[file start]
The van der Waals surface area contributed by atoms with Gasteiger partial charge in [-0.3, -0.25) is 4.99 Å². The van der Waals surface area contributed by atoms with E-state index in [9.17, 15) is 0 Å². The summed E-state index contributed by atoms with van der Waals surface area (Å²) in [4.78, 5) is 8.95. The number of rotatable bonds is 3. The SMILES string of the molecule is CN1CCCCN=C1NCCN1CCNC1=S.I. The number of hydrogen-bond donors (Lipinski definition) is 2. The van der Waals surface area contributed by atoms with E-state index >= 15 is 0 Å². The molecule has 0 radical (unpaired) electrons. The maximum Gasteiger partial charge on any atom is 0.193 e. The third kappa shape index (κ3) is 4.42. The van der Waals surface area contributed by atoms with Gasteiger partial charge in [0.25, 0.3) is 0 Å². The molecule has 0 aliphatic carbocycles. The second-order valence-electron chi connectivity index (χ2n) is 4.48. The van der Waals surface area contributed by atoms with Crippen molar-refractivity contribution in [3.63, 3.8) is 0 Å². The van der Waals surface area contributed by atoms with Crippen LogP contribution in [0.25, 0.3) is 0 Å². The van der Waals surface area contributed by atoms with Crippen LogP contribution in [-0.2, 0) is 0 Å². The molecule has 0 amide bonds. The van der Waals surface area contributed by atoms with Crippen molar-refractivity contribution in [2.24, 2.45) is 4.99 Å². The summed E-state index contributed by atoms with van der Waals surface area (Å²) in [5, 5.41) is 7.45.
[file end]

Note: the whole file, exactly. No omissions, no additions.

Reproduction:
The van der Waals surface area contributed by atoms with Gasteiger partial charge in [-0.3, -0.25) is 4.99 Å². The van der Waals surface area contributed by atoms with E-state index in [9.17, 15) is 0 Å². The summed E-state index contributed by atoms with van der Waals surface area (Å²) in [4.78, 5) is 8.95. The number of rotatable bonds is 3. The SMILES string of the molecule is CN1CCCCN=C1NCCN1CCNC1=S.I. The number of hydrogen-bond donors (Lipinski definition) is 2. The van der Waals surface area contributed by atoms with E-state index >= 15 is 0 Å². The molecule has 0 radical (unpaired) electrons. The maximum Gasteiger partial charge on any atom is 0.193 e. The third kappa shape index (κ3) is 4.42. The van der Waals surface area contributed by atoms with Gasteiger partial charge in [0.25, 0.3) is 0 Å². The molecule has 0 aliphatic carbocycles. The second-order valence-electron chi connectivity index (χ2n) is 4.48. The van der Waals surface area contributed by atoms with Crippen molar-refractivity contribution in [3.63, 3.8) is 0 Å². The van der Waals surface area contributed by atoms with Crippen LogP contribution in [0.25, 0.3) is 0 Å². The van der Waals surface area contributed by atoms with Crippen LogP contribution in [-0.2, 0) is 0 Å². The molecule has 0 amide bonds. The van der Waals surface area contributed by atoms with Crippen molar-refractivity contribution in [2.24, 2.45) is 4.99 Å². The summed E-state index contributed by atoms with van der Waals surface area (Å²) in [5, 5.41) is 7.45.